About the Program
The program currently serves 26 adults from 14 towns and is a natural extension of Saint Catherine Academy, which was established in 1999. Like the Academy, an individualized, comprehensive approach is taken with each participant. Individual schedules and goals are developed along with parents or guardians.
Our goals are to:
- create opportunities to participate
in community life;
- develop life skills competencies foster a safe, stimulating
- support the ability to make personal
choices for the future;
- develop and maintain relationships
with family members and friends.
The Adult Services Program is
approved by the Department of
Development Services as an adult
day service option.
- Six-hour program, Monday through
- Technologically current
- Life skills apartment
- Gymnasium and work-out room
- Nurse onsite
- Recreational activities include bowling, music, art, cooking, and more
- Safe, suburban location
- Transportation to and from the Center available (in select locations)
Making use of our fully-equipped Life Skills apartment, each participant’s schedule includes activities of daily living (ADLs) as appropriate, from folding clothes to setting the table, emptying the dishwasher, or preparing and serving meals alongside others.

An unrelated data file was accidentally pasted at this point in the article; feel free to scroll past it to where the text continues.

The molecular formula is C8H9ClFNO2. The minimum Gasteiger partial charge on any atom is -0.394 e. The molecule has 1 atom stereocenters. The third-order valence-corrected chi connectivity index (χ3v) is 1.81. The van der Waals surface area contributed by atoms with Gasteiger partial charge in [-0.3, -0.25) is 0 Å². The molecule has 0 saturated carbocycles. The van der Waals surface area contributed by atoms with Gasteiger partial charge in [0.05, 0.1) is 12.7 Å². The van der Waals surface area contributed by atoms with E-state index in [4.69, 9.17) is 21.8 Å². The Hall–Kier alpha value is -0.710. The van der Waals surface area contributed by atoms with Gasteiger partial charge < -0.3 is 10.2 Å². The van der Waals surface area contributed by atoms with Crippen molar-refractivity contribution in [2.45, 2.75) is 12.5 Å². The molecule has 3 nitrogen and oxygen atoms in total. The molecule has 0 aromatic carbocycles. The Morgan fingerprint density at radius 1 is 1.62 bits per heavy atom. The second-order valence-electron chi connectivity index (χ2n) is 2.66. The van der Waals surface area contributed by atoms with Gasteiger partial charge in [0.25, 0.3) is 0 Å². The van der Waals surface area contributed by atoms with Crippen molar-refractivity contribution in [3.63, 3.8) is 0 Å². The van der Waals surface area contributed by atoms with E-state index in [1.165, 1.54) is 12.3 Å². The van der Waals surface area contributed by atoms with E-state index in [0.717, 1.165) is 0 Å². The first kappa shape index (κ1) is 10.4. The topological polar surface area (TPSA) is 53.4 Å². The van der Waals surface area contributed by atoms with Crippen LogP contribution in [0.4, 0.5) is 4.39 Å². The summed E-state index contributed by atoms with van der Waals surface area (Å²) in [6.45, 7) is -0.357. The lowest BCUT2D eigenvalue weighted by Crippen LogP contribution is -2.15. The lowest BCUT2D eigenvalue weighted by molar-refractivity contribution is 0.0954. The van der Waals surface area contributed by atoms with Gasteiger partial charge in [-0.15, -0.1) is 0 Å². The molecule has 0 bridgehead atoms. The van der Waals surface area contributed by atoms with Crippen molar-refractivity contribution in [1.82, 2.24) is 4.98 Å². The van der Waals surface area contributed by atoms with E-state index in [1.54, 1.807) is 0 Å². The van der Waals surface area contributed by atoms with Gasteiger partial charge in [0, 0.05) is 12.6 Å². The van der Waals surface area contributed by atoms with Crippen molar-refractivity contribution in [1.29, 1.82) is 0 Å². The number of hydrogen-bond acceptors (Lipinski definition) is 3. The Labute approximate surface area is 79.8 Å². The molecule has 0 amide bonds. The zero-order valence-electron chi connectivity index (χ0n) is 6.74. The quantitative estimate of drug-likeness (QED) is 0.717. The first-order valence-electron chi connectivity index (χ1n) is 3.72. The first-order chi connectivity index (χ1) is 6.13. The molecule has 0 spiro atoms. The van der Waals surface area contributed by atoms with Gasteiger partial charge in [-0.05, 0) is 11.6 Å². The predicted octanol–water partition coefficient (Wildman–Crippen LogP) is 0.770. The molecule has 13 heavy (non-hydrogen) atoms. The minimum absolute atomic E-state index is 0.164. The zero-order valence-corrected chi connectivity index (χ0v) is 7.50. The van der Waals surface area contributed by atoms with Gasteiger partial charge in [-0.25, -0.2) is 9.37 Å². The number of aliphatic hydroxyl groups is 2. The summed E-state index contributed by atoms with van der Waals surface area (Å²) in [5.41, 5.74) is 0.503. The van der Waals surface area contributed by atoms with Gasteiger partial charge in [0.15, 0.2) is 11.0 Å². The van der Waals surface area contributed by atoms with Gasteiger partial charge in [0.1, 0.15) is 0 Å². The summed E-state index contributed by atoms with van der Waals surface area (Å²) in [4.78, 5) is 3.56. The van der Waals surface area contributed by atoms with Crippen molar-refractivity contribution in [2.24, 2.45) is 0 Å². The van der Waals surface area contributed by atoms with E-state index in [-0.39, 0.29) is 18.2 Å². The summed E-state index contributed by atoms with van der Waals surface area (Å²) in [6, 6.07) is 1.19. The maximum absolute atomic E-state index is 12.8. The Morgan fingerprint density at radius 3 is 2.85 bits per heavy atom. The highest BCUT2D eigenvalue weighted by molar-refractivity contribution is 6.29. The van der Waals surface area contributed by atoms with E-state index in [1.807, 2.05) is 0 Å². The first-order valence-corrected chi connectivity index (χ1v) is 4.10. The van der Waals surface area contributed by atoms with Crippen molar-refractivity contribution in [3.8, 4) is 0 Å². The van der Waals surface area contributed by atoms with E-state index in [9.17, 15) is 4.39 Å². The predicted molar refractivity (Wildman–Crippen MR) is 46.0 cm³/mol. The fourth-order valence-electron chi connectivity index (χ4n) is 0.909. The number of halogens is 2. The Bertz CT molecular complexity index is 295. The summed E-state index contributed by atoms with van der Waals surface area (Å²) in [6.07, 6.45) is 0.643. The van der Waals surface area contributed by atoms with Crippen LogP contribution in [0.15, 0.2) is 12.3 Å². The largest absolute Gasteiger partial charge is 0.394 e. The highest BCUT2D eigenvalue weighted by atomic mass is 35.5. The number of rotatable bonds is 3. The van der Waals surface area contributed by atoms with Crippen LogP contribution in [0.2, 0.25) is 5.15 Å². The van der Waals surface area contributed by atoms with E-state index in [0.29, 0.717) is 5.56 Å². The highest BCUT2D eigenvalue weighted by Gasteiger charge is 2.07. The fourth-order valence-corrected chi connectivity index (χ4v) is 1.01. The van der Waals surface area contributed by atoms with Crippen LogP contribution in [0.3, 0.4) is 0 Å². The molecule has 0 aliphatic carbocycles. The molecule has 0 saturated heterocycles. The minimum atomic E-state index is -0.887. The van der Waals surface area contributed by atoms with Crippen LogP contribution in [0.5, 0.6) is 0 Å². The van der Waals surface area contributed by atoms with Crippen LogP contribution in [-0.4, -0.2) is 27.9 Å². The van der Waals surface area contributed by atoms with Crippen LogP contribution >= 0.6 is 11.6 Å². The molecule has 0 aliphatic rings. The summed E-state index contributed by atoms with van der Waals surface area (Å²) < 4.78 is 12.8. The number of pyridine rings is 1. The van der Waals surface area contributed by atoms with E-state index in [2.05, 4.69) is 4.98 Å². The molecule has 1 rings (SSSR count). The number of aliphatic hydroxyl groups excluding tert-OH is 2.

All activities help to build peer relationships and reinforce basic skills.
Physical recreation, such as bowling, swimming, movement, and exercise in the Therapy Room are also part of each individual’s plan.
- Gilbertie’s Herb Gardens (sorting and stacking planting pots)
- Marshall’s and TJ Maxx (unpacking and sorting clothing);
- Connecticut Food Bank and Blessed Sacrament Church (sorting items for food bank);
- Home for the Brave (distribution of flyers);
- Merton House (organizing food and toiletries);
- St. Ann’s Academy (assisting preschoolers);
- Main Enterprises (shredding);
- Soda Stop (recycling bottles and cans);
- and Fairfield University and Sacred Heart University (cleaning).
Our thanks to these organizations for their support!
The ability to express oneself through music, art,
and movement is particularly important to people
with special needs, and the Center’s emphasis on
the arts is unique to most special education
Music is often the means by which a nonverbal individual finds a voice; movement can be the way a mobility-challenged person expresses an emotion.
Weekly music, art, and movement sessions give our adults an opportunity to participate more fully in the community.